Tuesday, November 29, 2005

What's up with Olga Romanova?

Alistair (Ruminations on Russia blog) posted:

MosNews reports that TNT has taken Olga Romanova off the air allegedly because she reported that Sergei Ivanov's son would not be charged for killing a elderly women whilst driving. You would have to look pretty hard to find that piece of news in the Russian language.
It does not mark the end of free speech on broadcast television; it was already dead. It is however, another example of the 5th directorate thugs believing that they can control the flow of news when it proves to be embarrassing. The good news is that the Russian narod are at least 2 steps ahead of the thugs and no longer get their news from the television.

One needs to watch Olga Romanova’s analytical show only once to come to the conclusion – she’s a junk journalist. And it’s absolutely irrelevant if she’s pro-Western liberal or pro-Putin nationalist or anti-everyone anarcho-syndicalist. She’s sloppy, cynical and definitely suffers from narcissistic personality disorder. But her personal problems are of no importance if only she could do – before going on air – such simple things as (1) research, (2) thinking about problem she wants to talk about, (3) looking for logical integrity or (4) writing down some plan of the show. Ok, not the plan but just some notes, like “First, I talk about this and then about that”. I tried to watch Romanova’s show two times and both times I couldn’t stand the test. A couple of weeks ago she was “analyzing” the crash of a Russian MiG in Lithuania. I listened to this delirium for two minutes:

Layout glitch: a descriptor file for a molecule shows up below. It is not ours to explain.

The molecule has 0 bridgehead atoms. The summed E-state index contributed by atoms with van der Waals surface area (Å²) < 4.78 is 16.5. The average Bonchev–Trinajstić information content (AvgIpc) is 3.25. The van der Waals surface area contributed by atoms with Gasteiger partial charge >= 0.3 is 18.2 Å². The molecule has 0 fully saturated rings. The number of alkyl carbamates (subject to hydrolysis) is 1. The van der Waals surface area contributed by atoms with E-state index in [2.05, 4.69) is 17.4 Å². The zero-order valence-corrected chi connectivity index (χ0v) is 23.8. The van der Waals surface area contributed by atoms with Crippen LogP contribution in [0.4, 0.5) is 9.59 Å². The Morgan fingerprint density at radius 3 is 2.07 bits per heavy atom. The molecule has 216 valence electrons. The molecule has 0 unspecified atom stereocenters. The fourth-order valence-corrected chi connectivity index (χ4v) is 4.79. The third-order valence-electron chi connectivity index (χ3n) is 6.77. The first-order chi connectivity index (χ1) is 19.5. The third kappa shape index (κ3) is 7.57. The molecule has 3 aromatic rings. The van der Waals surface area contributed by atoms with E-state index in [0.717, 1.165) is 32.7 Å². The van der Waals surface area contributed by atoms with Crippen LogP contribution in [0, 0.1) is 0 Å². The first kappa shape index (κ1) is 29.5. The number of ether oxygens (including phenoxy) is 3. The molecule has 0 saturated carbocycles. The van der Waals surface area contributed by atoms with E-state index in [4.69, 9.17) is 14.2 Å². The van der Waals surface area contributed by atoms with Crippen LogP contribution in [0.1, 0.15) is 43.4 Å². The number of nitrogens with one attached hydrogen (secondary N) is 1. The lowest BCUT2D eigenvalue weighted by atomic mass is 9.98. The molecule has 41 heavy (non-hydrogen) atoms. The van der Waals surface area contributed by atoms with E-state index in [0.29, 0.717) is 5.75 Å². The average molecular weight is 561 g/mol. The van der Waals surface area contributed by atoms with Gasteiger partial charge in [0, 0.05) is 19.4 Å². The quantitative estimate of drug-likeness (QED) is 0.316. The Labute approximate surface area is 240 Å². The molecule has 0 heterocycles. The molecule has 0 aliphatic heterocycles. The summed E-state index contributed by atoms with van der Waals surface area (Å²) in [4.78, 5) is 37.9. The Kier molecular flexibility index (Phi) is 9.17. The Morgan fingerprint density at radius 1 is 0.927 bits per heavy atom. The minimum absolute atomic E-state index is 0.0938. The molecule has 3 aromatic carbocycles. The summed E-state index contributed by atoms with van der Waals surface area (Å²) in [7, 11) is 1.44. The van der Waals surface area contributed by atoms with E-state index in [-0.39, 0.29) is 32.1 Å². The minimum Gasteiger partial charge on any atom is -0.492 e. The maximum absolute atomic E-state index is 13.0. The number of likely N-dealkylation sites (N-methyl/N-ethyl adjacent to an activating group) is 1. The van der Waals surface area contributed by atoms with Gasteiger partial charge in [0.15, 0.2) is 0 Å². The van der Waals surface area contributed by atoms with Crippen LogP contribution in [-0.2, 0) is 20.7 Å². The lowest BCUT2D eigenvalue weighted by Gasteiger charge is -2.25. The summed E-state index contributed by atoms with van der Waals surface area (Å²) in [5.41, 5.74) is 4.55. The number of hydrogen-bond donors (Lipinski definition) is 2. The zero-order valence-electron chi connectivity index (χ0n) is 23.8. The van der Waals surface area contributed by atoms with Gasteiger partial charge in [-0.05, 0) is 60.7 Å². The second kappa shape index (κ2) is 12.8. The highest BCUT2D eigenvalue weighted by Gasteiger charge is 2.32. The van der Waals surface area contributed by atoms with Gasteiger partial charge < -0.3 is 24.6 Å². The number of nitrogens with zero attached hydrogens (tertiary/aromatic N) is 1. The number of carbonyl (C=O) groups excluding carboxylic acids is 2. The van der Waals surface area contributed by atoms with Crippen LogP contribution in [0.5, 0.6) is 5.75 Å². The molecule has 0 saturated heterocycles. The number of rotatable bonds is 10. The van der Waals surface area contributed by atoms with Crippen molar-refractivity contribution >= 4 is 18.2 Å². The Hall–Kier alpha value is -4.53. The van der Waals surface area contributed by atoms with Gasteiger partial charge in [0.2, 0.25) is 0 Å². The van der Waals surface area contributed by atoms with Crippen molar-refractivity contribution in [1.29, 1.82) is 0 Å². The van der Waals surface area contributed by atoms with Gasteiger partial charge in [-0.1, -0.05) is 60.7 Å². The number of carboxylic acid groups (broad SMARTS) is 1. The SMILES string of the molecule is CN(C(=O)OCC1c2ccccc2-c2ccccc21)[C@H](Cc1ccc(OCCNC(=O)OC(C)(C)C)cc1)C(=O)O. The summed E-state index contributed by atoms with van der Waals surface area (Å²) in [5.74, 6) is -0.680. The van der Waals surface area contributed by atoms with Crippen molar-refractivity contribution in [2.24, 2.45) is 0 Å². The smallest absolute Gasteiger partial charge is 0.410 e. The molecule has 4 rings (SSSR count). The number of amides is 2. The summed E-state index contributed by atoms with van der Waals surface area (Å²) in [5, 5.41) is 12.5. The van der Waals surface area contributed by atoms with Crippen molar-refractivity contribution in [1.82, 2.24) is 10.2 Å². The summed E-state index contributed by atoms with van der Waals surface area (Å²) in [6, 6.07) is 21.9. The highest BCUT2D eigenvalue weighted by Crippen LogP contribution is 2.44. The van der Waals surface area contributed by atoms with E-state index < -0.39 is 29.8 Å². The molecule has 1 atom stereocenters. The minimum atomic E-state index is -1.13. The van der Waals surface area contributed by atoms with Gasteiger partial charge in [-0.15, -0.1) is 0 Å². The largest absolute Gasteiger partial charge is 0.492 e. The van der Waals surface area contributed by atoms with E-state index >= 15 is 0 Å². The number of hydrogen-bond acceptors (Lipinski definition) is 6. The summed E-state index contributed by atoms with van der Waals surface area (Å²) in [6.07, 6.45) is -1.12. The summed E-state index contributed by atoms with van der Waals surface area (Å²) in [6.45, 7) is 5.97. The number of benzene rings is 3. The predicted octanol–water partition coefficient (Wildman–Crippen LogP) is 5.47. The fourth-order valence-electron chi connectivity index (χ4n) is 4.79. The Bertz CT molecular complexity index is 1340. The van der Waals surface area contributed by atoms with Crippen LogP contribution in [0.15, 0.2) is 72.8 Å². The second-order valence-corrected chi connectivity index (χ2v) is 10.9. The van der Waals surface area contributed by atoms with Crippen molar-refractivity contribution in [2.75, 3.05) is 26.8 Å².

Generals from the Ministry of Defense said there were secrets about the poor MiG but today they said there are no secrets. So one day there are secrets but then they suddenly disappear. What happened to them? How comes secrets become not secrets? I mean secrets should be kept secret. Right? If secrets are not secret they are no secrets at all. No one calls not secret things secret. You know what I mean. But under Putin’s regime secrets suddenly become no secrets in just one day. What if we suppose that they were not secrets but were made secret by someone who loves secrecy?

And this verbal diarrhea goes on and on and on and on… Romanova reminded me a freshman who wrote a 340 words essay and was thinking how broad should be margins so the essay could be 15 required pages long. In comparison with Romanova even Yilia Latynina sounds like a solid quality political analyst. At least Latynina always manages to insert a couple of non sequiturs into her columns. Romanova cannot do even that. But somehow we are supposed to view Romanova as a beacon of free and democratic journalism.

She wasn’t fired from RenTV. She just argued with security at the studio door. Somehow she got an idea that she was fired. She went hysterical, rushed to Ekho Moskvy Radio and gave an interview condemning Putin and his KGB hounds of crushing the freedom speech in Russia. Next morning at least a dozen of American and European newspapers run the story “Romanova is fired from RenTV. Free speech on broadcast television is dead”. I wonder if their readers’ memory span exceeds one week. When for a thousand and the first time they read about total annihilation of free speech in Russia, do they ever think, “Hey! Didn’t I read the very same story five years ago?” Like in a joke: Mr. Pupkin committed suicide by firing six shots into his head. One revealing fact: when it turned out that Romanova’s dismissal from RenTV was a false alarm, not a single Russia bashing newspaper even mentioned it.